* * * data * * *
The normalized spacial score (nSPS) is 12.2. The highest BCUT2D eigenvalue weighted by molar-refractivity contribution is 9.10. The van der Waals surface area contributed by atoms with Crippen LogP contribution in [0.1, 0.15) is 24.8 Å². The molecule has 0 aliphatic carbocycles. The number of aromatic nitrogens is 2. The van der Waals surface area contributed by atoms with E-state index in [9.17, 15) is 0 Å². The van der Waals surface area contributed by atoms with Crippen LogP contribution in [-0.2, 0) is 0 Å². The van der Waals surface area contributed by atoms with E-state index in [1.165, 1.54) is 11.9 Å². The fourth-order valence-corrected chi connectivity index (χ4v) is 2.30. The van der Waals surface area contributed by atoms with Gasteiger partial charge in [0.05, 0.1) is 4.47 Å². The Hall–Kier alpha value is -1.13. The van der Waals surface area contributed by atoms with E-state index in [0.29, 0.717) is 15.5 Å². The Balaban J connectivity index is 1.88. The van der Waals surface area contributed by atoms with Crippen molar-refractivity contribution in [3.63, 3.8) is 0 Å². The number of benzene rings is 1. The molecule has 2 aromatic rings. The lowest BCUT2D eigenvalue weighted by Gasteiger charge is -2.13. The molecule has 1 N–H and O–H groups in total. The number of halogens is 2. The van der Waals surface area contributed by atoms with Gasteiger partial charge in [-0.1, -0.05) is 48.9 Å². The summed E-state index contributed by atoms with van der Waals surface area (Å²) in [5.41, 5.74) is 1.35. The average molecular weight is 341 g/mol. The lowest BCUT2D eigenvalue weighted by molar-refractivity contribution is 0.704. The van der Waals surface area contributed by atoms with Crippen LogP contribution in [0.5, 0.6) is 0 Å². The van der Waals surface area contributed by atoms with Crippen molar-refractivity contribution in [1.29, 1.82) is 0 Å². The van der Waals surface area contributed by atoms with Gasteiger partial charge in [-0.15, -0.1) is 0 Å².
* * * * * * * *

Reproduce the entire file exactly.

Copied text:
The normalized spacial score (nSPS) is 12.2. The highest BCUT2D eigenvalue weighted by molar-refractivity contribution is 9.10. The van der Waals surface area contributed by atoms with Crippen LogP contribution in [0.1, 0.15) is 24.8 Å². The molecule has 0 aliphatic carbocycles. The number of aromatic nitrogens is 2. The van der Waals surface area contributed by atoms with E-state index in [9.17, 15) is 0 Å². The van der Waals surface area contributed by atoms with Crippen LogP contribution in [-0.2, 0) is 0 Å². The van der Waals surface area contributed by atoms with E-state index in [1.165, 1.54) is 11.9 Å². The fourth-order valence-corrected chi connectivity index (χ4v) is 2.30. The van der Waals surface area contributed by atoms with Gasteiger partial charge in [0.05, 0.1) is 4.47 Å². The Hall–Kier alpha value is -1.13. The van der Waals surface area contributed by atoms with E-state index in [0.29, 0.717) is 15.5 Å². The Balaban J connectivity index is 1.88. The van der Waals surface area contributed by atoms with Crippen molar-refractivity contribution in [3.63, 3.8) is 0 Å². The number of benzene rings is 1. The molecule has 2 aromatic rings. The lowest BCUT2D eigenvalue weighted by Gasteiger charge is -2.13. The molecule has 1 N–H and O–H groups in total. The number of halogens is 2. The van der Waals surface area contributed by atoms with Gasteiger partial charge in [-0.1, -0.05) is 48.9 Å². The summed E-state index contributed by atoms with van der Waals surface area (Å²) in [5.41, 5.74) is 1.35. The average molecular weight is 341 g/mol. The lowest BCUT2D eigenvalue weighted by molar-refractivity contribution is 0.704. The van der Waals surface area contributed by atoms with Crippen LogP contribution in [0.5, 0.6) is 0 Å². The van der Waals surface area contributed by atoms with Crippen molar-refractivity contribution in [1.29, 1.82) is 0 Å². The van der Waals surface area contributed by atoms with Gasteiger partial charge in [-0.15, -0.1) is 0 Å².